Sequestra in prostate cancer metastases: CT and MR appearance

S. Kaushik, D. A. Bluemke, E. F. McCarthy

Research output: Contribution to journalReview articlepeer-review


Objective: To determine the frequency and distribution of sequestra in osseous metastases from prostate cancer and define their CT and MR imaging features. Materials and Methods: We retrospectively reviewed CT and MR imaging in 96 patients with prostate cancer osseous metastases for a 3-year period (1997-2000). Pathologic diagnosis of prostate metastases was made by core biopsy in 20 of these patients. Diagnosis of osseous metastatic disease was established by bone scans in the remaining 76 patients. The presence or absence and size of sequestra were recorded in these two groups of patients. The CT attenuation, MR signal characteristics of sequestra and surrounding marrow were noted in the two groups. Results: Sequestra were noted in 20 of 96 patients (21%) with prostate cancer metastases or in 18% of all prostate cancer osseous metastases. Sixteen percent of lesions in the biopsy-proven group and 18% of lesions in a non-biopsy bone scan diagnosis group displayed characteristics of sequestra. The locations of 96 sequestra were as follows: thoracic spine (n = 17), lumbar spine (n = 24), proximal femur (n = 11), sacrum (n = 18), ilium (n = 22), and humerus (n = 4). The CT appearance of sequestra was that of a high-attenuation osseous lesion surrounded by a low-attenuation rim separating it from the rest of the bone marrow. Sequestra were of low signal intensity on T1-weighted and T2-weighted fast-spin echo sequence, separated from the rest of the surrounding marrow by a thin rim of low- to intermediate-signal intensity on T1-weighted and hyperintense signal intensity on T2-weighted sequences. The gadolinium-enhanced fat-saturated T1-weighted MR imaging showed enhancement of the sequestrum. Conclusion: Sequestra can be seen with metastatic disease from prostate cancer, which should be included in the differential diagnosis of this entity in addition to other conditions, including osteomyelitis, eosinophilic granuloma, fibrosarcoma, desmoplastic fibroma, malignant fibrous histiocytoma, and primary lymphoma of bone.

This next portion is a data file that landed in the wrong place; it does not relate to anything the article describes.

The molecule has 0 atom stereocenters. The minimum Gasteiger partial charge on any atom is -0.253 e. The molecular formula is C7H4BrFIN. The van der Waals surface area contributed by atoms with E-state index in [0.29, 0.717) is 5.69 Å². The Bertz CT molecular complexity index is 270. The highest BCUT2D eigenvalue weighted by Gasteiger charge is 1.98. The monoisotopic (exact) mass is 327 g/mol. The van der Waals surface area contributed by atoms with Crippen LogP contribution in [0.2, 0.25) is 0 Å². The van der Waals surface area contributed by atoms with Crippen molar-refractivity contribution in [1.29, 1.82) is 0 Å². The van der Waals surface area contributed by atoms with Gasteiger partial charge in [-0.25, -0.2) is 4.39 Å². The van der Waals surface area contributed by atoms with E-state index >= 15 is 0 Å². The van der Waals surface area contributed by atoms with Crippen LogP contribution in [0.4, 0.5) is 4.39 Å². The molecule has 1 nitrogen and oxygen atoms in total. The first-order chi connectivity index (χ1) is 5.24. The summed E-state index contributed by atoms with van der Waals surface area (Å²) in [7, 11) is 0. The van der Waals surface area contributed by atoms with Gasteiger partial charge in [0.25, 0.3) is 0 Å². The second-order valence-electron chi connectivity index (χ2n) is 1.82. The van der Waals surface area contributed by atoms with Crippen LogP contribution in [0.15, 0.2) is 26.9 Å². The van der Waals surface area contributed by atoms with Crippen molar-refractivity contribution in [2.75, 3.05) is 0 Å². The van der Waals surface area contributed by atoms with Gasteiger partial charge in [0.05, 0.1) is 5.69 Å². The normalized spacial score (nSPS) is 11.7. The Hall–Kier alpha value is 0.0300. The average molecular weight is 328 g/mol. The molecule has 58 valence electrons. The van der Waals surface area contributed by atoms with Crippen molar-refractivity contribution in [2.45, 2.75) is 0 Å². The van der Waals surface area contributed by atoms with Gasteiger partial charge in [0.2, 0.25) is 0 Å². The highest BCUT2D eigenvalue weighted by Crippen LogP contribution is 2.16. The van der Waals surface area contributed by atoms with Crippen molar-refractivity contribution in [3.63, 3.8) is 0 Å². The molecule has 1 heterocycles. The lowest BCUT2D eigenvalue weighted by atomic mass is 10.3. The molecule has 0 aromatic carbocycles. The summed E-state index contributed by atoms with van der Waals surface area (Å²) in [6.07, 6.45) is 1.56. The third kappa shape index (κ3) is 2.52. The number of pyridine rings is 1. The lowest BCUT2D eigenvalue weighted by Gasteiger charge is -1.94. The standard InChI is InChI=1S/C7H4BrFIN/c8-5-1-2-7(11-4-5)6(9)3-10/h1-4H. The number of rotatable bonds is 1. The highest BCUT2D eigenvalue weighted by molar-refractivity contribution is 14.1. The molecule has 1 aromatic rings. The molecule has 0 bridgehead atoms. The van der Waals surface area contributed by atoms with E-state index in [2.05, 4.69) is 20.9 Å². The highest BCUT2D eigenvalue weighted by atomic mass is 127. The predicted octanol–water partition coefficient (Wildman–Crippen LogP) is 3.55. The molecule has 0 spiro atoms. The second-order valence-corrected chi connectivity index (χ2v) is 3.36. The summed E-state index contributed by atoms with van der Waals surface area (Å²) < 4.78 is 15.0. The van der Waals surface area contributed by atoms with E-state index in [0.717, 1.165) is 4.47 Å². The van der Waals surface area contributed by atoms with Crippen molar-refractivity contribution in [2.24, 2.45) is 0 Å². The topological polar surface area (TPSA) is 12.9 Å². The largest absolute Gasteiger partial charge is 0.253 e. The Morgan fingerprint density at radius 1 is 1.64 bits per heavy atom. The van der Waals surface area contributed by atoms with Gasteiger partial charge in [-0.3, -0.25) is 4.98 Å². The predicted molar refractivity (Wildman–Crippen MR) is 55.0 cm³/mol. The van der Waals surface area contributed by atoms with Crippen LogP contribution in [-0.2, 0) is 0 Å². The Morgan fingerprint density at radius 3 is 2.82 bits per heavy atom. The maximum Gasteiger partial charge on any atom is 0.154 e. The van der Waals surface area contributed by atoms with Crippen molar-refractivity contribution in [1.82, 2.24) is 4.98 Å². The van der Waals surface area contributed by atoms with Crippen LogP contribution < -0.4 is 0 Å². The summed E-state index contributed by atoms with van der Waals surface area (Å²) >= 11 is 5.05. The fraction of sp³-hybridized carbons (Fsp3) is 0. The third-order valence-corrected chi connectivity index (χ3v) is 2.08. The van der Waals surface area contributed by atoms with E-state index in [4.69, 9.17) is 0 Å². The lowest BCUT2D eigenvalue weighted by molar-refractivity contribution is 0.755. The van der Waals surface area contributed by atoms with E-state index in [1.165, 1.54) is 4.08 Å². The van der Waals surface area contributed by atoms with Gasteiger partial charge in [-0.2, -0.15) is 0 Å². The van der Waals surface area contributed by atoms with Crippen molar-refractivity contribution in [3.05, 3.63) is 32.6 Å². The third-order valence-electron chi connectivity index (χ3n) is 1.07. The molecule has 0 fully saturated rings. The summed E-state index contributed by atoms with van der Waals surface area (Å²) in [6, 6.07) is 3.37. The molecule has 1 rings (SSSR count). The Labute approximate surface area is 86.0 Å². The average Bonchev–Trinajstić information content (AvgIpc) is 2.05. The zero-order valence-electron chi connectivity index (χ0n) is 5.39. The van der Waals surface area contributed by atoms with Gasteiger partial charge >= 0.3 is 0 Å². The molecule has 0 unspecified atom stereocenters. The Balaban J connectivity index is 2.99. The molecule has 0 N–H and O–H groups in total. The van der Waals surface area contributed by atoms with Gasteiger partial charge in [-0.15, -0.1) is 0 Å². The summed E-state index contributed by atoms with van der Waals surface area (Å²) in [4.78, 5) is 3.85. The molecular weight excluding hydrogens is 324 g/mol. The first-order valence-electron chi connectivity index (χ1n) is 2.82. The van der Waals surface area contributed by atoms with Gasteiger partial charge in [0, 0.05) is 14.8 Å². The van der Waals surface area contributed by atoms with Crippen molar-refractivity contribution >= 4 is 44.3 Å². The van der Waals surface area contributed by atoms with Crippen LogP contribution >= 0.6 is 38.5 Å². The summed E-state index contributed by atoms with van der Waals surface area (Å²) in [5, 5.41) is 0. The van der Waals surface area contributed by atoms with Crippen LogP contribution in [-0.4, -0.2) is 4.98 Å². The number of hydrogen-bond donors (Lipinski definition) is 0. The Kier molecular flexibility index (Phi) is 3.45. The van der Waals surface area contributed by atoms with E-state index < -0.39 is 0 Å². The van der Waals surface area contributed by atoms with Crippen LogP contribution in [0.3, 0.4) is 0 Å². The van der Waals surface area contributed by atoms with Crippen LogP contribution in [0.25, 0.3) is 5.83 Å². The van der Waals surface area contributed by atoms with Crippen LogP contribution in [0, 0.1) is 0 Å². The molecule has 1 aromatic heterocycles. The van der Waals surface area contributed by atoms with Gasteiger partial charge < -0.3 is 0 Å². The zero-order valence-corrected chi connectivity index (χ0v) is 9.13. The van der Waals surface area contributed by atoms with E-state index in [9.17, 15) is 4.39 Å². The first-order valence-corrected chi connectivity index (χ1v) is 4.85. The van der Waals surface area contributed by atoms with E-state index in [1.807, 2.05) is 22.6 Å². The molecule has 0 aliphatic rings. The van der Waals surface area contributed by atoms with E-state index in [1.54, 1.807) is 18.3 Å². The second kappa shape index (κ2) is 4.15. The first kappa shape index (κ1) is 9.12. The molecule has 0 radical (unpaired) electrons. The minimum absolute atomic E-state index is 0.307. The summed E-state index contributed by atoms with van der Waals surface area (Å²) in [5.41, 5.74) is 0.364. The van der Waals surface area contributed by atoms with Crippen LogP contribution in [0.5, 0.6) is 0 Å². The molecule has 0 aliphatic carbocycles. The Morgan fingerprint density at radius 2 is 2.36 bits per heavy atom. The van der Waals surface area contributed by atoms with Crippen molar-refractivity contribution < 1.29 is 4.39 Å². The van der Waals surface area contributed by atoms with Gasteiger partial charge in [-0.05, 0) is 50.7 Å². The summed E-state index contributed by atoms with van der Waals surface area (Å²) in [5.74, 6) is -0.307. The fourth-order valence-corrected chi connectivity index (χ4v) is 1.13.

Original languageEnglish (US)
Pages (from-to)163-167
Number of pages5
JournalJournal of Applied Research
Issue number2
StatePublished - Mar 1 2003


  • Computed tomography
  • Magnetic resonance imaging
  • Prostate cancer metastases
  • Sequestrum

ASJC Scopus subject areas

  • Pharmacology
  • Pharmacology (medical)


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